Protein Linked to Development of Drug Resistance by Breast Cancer Cells
By BiotechDaily International staff writers
Posted on 09 Jul 2012
Cancer researchers have found that the protein glucose-regulated protein 78 (GRP78), which is activated in some types of breast tumor cells, may be a key factor in the development of resistance to the primary chemotherapeutic agents tamoxifen and fulvestrant.
Treatment of breast cancer with antiestrogen drugs is designed to induce apoptosis in the more than 70% of breast cancers that express estrogen receptors. However, in many cases, treatment is not effective or - after an initial positive response - the tumor becomes resistant to the drugs.
Investigators at Georgetown University (Washington DC, USA) examined the relationship between GRP78 activation and the development of anti-estrogen resistance by breast cancer cells.
They reported in the July 1, 2012, issue of the journal Cancer Research that tumors with acquired resistance to antiestrogen treatment overexpressed GRP78, while GRP78 overexpression was not observed in cases where the cancer cells were always resistant to the drugs. Knockdown of GRP78 restored antiestrogen sensitivity in resistant cells, and overexpression of GRP78 promoted resistance in sensitive cells.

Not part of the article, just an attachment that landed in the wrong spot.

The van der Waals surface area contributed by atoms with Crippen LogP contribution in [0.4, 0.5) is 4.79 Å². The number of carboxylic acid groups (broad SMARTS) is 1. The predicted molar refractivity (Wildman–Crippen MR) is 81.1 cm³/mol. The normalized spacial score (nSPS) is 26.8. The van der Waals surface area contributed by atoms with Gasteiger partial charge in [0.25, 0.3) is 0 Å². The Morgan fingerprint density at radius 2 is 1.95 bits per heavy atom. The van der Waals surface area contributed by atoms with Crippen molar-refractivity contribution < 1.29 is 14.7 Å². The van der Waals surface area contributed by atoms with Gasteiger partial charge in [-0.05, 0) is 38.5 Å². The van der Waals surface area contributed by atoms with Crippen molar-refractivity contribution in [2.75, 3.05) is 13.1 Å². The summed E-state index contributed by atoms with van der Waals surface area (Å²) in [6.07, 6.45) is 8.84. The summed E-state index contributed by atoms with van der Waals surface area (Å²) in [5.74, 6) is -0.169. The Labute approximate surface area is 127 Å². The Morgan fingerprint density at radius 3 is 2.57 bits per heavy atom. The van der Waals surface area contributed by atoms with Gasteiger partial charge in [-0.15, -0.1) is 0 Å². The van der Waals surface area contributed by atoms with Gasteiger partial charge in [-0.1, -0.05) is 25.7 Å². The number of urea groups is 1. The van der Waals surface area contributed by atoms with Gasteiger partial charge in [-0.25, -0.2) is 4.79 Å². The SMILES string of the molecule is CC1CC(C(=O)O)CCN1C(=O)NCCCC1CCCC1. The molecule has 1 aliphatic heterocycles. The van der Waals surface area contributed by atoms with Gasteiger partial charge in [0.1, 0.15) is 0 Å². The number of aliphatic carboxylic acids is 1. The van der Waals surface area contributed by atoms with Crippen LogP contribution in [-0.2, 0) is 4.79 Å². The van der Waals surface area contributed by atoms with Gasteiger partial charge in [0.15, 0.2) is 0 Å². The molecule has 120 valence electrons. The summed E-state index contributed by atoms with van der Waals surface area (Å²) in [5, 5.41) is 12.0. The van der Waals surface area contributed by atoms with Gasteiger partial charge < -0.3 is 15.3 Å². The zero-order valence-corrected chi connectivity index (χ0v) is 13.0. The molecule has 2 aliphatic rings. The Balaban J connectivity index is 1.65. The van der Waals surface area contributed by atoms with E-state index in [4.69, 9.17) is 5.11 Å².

At the molecular level, GRP78 integrated multiple cellular signaling pathways to inhibit apoptosis and stimulate prosurvival autophagy. GRP78 stimulation of autophagy enabled cancer cells to metabolize misfolded and potentially toxic proteins utilizing a mechanism known as the "unfolded protein response" or UPR.
"Since cancers often grow rapidly, tumors may lack enough energy to properly fold proteins into the correct orientation. These misfolded proteins accumulate in the cell and trigger UPR," said first author Dr. Katherine Cook, an oncology researcher at Georgetown University. "In normal cells UPR is protective, and if the stimuli last for an extended period of time, UPR becomes pro-death. But we have found cancers use the UPR to promote survival. Since GRP78 plays such an important role in drug resistance, it would be of great benefit to develop agents that target this protein."
That GRP78 does not play a role in breast cancers that never responded to antiestrogen therapy suggests that initial resistance and acquired resistance represent separate biological pathways. "This observation is consistent with the emerging concept that acquired resistance may be an adaptive response," said Dr. Cook.